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November 24, 2004

Researching publications online with ebrary

ebrary is a Palo Alto company that builds online searchable databases of books, maps and other publications.

Ebrary takes PDF versions of publications -- typically supplied by publishers -- rips them apart and reconstructs them so they can be entered into a searchable database.

A downloadable piece of software called the ebrary Reader embeds itself into Web browsers and allows users to view the documents, aided by a bevy of features not available in standard PDF readers.

Clicking on a word within an ebrary document, for example, triggers a pop-up menu that allows you to highlight text, look up the word in a dictionary, or search for it within the document, the ebrary database or the entire Web.

Searching for ``Wahhabism'' in one book about the Middle East, for example, spawns links to other books that mention the word. The tool inspires discovery in a way that printed text never could.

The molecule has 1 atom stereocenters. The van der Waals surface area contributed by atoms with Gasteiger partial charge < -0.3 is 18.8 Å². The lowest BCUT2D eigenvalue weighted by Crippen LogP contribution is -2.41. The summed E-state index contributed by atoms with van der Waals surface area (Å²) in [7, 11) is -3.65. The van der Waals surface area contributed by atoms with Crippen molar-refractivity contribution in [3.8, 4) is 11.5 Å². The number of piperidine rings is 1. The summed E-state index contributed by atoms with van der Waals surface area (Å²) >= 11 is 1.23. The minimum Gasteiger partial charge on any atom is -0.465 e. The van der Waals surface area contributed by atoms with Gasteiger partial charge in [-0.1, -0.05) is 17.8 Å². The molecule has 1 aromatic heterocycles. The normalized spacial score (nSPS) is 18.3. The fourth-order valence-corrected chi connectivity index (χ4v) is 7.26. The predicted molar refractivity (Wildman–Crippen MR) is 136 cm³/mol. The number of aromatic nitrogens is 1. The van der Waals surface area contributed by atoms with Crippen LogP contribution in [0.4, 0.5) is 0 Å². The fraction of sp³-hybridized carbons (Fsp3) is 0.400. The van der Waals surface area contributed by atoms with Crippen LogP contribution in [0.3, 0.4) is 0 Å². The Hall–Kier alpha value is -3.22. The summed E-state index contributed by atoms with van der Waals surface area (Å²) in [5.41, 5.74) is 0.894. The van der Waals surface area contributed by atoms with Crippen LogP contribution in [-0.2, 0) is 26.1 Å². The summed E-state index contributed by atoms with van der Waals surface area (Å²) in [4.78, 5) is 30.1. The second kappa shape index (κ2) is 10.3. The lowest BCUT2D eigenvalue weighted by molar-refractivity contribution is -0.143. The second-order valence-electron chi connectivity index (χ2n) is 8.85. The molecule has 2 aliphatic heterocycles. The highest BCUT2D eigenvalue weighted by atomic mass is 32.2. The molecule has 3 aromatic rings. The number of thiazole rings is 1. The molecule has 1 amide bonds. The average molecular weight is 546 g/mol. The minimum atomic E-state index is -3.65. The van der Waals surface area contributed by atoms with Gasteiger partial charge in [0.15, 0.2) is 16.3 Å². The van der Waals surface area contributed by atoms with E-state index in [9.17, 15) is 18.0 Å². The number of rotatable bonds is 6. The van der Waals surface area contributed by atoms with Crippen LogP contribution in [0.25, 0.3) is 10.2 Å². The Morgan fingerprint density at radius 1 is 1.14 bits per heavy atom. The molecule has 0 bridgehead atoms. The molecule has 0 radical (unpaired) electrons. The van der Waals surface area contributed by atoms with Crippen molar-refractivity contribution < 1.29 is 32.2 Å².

``You can explore from one book out to others,'' said David Bass, senior vice president for sales and marketing.

Ebrary usually sells its databases of content to academic libraries. But the company also is starting to make sales to public libraries.

Although users typically first encounter ebrary at their library of choice, they can also access the technology from home, through a library account.

Students, researchers -- or anyone else using the system -- can electronically highlight words or passages, scribble notes in the ``margins'' of the books and save that information for access later through their home computers.

``So even if a library has limited hours, they can still offer library services,'' said Warnock, ebrary's chief executive.

Ebrary's been around for nearly six years, but the company has grown tremendously in the past year or so. Its collection now totals 50,000 to 60,000 titles, from books and reports to journals and sheet music.

The 30-person company is privately held and is partially funded by three major publishers, Random House Ventures, Pearson and McGraw-Hill.

Source: Mercury News

Posted by seomasters at November 24, 2004 02:09 PM | TrackBack